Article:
Friday, July 27, 2018

A full fledged celestial trifecta

The next month will be an active one for 
those who like to watch the skies

If the lingering fog of the North Coast would be kind enough to clear out for a few nights, we might have a good reason to keep our eyes on the night skies through the rest of July and into August.

The celestial theatre is about to take us on a string of adventures this month, starting with an eclipse of the Blood Moon currently underway, dubbed as the longest lunar eclipse of the century.

Though for the Northwest the show, much of the event is rolling through our daytime period and won't be quite as spectacular for us as for those in points further south and where evening has arrived.

We can however follow along through streaming video, the next best thing to sitting outside and looking up!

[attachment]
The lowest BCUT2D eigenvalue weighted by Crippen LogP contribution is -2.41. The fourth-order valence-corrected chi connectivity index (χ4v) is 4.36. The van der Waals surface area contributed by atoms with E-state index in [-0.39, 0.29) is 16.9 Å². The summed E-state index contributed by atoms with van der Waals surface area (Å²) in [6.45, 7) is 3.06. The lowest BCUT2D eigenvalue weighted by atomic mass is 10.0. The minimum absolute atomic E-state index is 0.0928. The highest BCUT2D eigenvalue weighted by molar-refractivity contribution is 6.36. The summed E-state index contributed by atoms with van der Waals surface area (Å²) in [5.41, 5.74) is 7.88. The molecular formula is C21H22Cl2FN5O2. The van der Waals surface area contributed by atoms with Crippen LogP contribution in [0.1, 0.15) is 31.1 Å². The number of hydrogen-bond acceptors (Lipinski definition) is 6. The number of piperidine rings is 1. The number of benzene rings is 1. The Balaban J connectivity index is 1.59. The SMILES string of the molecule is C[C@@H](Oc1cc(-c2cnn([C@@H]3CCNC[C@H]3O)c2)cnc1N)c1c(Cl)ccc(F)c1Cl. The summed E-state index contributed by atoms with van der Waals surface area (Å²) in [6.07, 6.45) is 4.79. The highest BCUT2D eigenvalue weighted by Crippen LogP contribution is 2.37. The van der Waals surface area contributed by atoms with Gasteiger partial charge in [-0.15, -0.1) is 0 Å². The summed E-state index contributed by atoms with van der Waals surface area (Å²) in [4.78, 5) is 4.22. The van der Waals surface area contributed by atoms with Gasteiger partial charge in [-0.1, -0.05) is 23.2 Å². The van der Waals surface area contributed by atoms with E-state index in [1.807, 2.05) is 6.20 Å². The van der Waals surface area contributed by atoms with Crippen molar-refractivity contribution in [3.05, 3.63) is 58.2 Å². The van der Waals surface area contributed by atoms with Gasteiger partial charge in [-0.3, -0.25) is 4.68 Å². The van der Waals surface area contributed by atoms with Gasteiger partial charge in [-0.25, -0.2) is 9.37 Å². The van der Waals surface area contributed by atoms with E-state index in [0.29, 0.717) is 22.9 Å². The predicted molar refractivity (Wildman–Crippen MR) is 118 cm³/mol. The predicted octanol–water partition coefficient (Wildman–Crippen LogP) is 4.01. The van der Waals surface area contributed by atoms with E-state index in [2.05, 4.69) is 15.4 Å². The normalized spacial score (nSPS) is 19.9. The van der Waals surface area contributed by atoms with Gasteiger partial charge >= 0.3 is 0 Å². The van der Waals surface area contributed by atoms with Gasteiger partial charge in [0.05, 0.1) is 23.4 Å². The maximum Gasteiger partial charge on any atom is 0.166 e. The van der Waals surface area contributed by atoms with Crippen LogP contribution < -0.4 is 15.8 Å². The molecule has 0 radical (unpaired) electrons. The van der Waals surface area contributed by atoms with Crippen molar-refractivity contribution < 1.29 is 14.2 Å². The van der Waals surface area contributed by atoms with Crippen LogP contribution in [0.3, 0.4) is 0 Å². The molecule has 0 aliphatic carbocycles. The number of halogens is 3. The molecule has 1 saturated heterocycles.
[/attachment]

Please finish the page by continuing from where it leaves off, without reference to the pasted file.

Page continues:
NASA plans to show live images through their website from 11:15 AM to 4:30 PM PT

Beyond the eclipse, the earths atmosphere is set for an invasion of comet debris over the next two weeks as the Delta Auarid debris field crosses our path, a shower of space particles that will apparently last through the summer and lead Earth into the annual Perseid shower.

And those with an eye for the star maps, will be watching as Mars continues a transit that brings it as close to earth as it's been in a while, with the planet just down the celestial road set to go into opposition as star gazers put it, a journey towards us that will make the Red Planet appear about ten times brighter to those of us on Earth, and affording the closest view of the planet since 2003.

And should you miss it, may a long life be yours, as the next closest pass for the planet won't be until August of 2287 ... book your seats now!

For a helpful guid to all that will take place above through the rest of the summer, the Earth and Sky Website and NASA portal both provide some good insight as to what to be looking for.

As for the immediate sky watching, tonight may not deliver the North Coast a night of star gazing with drizzle expected overnight, however if all goes well and our fingers remain crossed, Saturday and Sunday evenings may be just right to keep your eyes to the sky.

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